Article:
Grow your Business by Being More Generous
By: Bob Rosen, author of Grounded: How Leaders Stay Rooted in an Uncertain World (Jossey-Bass, 2013) and Tony Rutigliano
Perhaps the veracity of no old adage has benefitted more from scientific research than that of this favorite of mothers, teachers, and preachers: “It is better to give than to receive.”
An ever-growing body of hard evidence supports the notion that generosity enhances our physical and emotional well-being and has tremendous benefits for the social structures we inhabit, including our workplaces. What’s more, generosity begets gratitude, another positive emotion with tremendous power for generating good feelings and great outcomes.
Hard-Wired for Kindness
Belying the evidence of TV news, human beings are hard-wired for kindness. Evidence suggests that our genetic ancestors with a higher capacity for giving increased had a greater likelihood for survival. Two studies by the University of Michigan bear this out.
One pointed to greater mental and physical health tied to generosity. Another which tracked 2,700 people over a 10-year span, showed that men who performed volunteer work regularly had mortality rates that were two-and-one-half times lower than men who were not generous with their time.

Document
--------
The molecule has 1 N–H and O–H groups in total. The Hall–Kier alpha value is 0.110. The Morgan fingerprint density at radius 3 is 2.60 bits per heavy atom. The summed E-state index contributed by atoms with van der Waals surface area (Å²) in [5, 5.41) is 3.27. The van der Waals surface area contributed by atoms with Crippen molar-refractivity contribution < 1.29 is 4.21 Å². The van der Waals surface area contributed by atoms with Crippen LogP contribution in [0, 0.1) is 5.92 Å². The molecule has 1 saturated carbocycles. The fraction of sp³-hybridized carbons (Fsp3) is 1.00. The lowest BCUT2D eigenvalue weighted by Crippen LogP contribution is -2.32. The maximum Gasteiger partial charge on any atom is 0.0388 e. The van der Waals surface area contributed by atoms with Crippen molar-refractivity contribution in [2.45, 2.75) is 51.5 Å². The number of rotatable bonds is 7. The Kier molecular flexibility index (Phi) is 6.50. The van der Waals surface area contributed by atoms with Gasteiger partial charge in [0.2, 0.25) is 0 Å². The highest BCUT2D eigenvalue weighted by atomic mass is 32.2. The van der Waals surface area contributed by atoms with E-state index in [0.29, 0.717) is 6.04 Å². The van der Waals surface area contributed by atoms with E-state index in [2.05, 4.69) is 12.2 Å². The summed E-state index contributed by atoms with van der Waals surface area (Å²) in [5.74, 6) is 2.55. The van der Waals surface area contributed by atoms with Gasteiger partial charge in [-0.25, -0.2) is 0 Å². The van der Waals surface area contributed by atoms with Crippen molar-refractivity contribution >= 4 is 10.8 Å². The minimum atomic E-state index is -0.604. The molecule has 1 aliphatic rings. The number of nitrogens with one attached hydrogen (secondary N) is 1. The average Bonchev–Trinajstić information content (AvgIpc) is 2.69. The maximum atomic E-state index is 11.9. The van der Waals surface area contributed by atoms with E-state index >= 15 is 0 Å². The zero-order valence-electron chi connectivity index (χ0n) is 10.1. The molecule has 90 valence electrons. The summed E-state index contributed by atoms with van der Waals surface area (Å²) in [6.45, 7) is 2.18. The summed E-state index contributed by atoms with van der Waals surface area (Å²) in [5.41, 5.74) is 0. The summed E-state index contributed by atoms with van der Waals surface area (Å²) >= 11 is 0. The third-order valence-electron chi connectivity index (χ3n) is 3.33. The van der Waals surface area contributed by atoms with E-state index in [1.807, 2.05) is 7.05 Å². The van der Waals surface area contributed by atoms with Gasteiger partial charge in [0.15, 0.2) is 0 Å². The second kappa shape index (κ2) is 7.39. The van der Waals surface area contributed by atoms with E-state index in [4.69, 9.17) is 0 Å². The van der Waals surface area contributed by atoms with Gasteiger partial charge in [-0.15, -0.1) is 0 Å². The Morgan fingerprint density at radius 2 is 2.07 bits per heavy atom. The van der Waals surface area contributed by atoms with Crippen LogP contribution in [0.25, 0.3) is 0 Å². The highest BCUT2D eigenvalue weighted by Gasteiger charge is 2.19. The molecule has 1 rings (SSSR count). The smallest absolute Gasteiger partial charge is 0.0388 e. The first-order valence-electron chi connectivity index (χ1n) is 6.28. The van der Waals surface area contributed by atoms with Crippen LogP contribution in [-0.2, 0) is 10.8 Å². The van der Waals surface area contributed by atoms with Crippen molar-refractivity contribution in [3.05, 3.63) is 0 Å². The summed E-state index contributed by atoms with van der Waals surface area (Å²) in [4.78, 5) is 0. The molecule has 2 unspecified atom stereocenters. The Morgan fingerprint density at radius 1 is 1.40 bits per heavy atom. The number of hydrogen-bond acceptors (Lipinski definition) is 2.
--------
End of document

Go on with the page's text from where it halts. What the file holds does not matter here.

Study after study shows that practicing generosity reduces stress and contributes to stronger immunity to illness.
Having examined 500 scientific studies on the power of unselfishness, Case Western Reserve University bio ethicist Stephen Post noted, "It's abundantly clear from a number of studies that people who live generous lives also live happier lives."
On the other hand, parsimony seems to do little to help us lead better, healthier lives. Canadian social psychologist Liz Dunn in her vast research discovered a link between stinginess — and the shame people have in being stingy — and higher levels of the stress hormone cortisol.
As reported in Scientific American, Dunn examined cortisol levels in subjects who responded in experiments with the choice of giving money away or keeping it for themselves. She found that the more money people chose to keep in the experiment, the greater shame they felt — and the higher their cortisol levels were.
What’s Your Purpose?
One reason that generosity makes us feel good is because it gives us a greater sense of purpose in our lives. Our minds and bodies are built for more than mere survival. They have the capacity for social and emotional drives that give us greater meaning. For a variety of reasons, many people have never asked themselves, “What is my purpose here? Am I meant to do more with my life than take care of myself?”
Finding an answer begins with accepting that this is not like coming up with another New Year’s resolution. It is not a formula like a weight-loss program. It is a journey of discovery as you look for ways to use your unique gifts while helping others.
Discovering this higher purpose changes you. You will think about yourself and others differently. It is a little like reinventing yourself. You will have a new persona or self- definition that is more closely aligned with what you value and are passionate about.